Saturday afternoon I treated myself to an at home matinee of the 1959 marketing classic The Tingler.
William Castle who made quite a name for himself with marketing ploys to attract people to his films directed this movie. His has done such stunts as offering insurance policies against dying of fright during the screening, having paper skeletons pulled on strings over the audiences heads and for The Tingler he had some seats in some theaters rigged with buzzers to surprise people during key moments of the film. Naturally all this does not translate to home video.
The Tingler stars Vincent Price as Doctor Chapin a pathologist who, in addition to his duties seeing to the remains of executed criminals, is researching the strange effects of people in acute fear. He has a dedicated lab assistant, a shrewish wife, seemingly a common character type in a Castle film, a new friendship with the brother-in-law of a recently executed murderer, and to help him with his research a nifty new drug that induces nightmares, LSD 25.
Chapin’s research not only proves that there is a previously unknown physical effect from unreleased fear, but that it is a living creature found in all of us, the Tingler. Most of the film is actually melodrama about the Chapin’s failing marriage, and mysterious scenes that keep the audience guessing just how far will he go for his research. Is he dedicated or a mad scientist?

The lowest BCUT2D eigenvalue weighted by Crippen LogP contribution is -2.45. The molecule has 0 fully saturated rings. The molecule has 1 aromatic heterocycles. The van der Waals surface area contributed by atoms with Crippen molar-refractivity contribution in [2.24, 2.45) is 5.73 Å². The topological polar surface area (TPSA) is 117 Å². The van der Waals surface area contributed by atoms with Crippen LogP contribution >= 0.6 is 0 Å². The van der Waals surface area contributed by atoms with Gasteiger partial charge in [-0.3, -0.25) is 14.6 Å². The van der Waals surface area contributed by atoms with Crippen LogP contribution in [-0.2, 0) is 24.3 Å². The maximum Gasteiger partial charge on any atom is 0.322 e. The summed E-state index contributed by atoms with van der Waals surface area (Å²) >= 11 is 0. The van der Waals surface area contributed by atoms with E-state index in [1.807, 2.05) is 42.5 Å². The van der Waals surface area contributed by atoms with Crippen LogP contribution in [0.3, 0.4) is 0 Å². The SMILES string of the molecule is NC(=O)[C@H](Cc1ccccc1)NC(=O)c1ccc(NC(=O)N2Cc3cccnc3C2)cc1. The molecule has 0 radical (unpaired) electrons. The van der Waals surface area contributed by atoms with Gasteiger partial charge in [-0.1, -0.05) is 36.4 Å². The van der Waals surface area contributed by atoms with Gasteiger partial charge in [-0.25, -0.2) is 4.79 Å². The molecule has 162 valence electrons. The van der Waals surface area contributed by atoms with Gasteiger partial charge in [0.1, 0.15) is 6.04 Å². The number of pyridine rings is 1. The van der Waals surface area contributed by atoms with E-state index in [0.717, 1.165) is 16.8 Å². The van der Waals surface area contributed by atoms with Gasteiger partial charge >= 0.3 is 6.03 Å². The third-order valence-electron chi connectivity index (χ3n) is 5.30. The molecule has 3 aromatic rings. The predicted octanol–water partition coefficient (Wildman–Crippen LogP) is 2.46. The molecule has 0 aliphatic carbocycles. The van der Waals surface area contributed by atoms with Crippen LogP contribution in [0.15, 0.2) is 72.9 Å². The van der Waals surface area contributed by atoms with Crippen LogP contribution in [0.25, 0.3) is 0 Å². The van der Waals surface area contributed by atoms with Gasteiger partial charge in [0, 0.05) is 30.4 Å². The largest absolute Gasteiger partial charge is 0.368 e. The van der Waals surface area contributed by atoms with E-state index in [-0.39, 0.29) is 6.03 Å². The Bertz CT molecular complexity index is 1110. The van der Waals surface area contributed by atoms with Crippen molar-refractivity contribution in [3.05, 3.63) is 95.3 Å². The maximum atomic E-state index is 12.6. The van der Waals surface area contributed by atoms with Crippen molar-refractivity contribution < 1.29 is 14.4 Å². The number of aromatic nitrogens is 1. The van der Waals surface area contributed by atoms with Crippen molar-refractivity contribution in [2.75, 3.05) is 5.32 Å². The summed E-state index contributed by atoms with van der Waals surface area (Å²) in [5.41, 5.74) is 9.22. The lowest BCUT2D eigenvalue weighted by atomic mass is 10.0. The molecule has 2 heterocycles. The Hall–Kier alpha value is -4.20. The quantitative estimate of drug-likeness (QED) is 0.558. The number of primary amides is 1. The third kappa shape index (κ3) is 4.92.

This film is worth watching, but the concepts are rarely carried through and it does cheat with its plot twits. That is to say it doesn’t set up the twists but rather springs on the audience without the benefits of Chekov’s gun. The movie does have one fairly original set piece in it. There a sequence where a woman is driven into utter terror and in those scenes while the film remains in black-and-white the blood is a bright, brilliant, saturated red. Here’s a still to show you. Now, remember this was 1959; there were no digital effect to make this now easy process possible. Castle achieved this my making everything, including the actress, on the set monochrome so while the film is color film only the blood is appears to have color.
The Tingler is currently streaming on Shudder.